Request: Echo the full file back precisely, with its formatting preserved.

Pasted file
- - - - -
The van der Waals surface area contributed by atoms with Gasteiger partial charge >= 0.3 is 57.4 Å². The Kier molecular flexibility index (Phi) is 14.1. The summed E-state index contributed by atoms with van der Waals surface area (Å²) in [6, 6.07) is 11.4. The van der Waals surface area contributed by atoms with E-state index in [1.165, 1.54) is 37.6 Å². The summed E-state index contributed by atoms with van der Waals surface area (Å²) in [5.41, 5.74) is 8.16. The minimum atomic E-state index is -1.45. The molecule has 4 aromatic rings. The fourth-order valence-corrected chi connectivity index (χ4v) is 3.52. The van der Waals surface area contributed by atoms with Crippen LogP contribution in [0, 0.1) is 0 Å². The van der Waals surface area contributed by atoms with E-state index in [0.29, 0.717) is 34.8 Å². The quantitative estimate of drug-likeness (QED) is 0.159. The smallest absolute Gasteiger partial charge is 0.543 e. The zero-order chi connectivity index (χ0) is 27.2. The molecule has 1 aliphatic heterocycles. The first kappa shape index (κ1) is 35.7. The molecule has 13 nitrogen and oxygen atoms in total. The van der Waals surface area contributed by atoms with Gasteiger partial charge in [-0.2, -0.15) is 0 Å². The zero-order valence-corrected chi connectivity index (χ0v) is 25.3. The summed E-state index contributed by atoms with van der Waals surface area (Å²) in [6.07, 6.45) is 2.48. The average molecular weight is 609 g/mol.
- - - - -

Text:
The van der Waals surface area contributed by atoms with Gasteiger partial charge >= 0.3 is 57.4 Å². The Kier molecular flexibility index (Phi) is 14.1. The summed E-state index contributed by atoms with van der Waals surface area (Å²) in [6, 6.07) is 11.4. The van der Waals surface area contributed by atoms with E-state index in [1.165, 1.54) is 37.6 Å². The summed E-state index contributed by atoms with van der Waals surface area (Å²) in [5.41, 5.74) is 8.16. The minimum atomic E-state index is -1.45. The molecule has 4 aromatic rings. The fourth-order valence-corrected chi connectivity index (χ4v) is 3.52. The van der Waals surface area contributed by atoms with Crippen LogP contribution in [0, 0.1) is 0 Å². The van der Waals surface area contributed by atoms with E-state index in [0.29, 0.717) is 34.8 Å². The quantitative estimate of drug-likeness (QED) is 0.159. The smallest absolute Gasteiger partial charge is 0.543 e. The zero-order chi connectivity index (χ0) is 27.2. The molecule has 1 aliphatic heterocycles. The first kappa shape index (κ1) is 35.7. The molecule has 13 nitrogen and oxygen atoms in total. The van der Waals surface area contributed by atoms with Gasteiger partial charge in [-0.2, -0.15) is 0 Å². The zero-order valence-corrected chi connectivity index (χ0v) is 25.3. The summed E-state index contributed by atoms with van der Waals surface area (Å²) in [6.07, 6.45) is 2.48. The average molecular weight is 609 g/mol.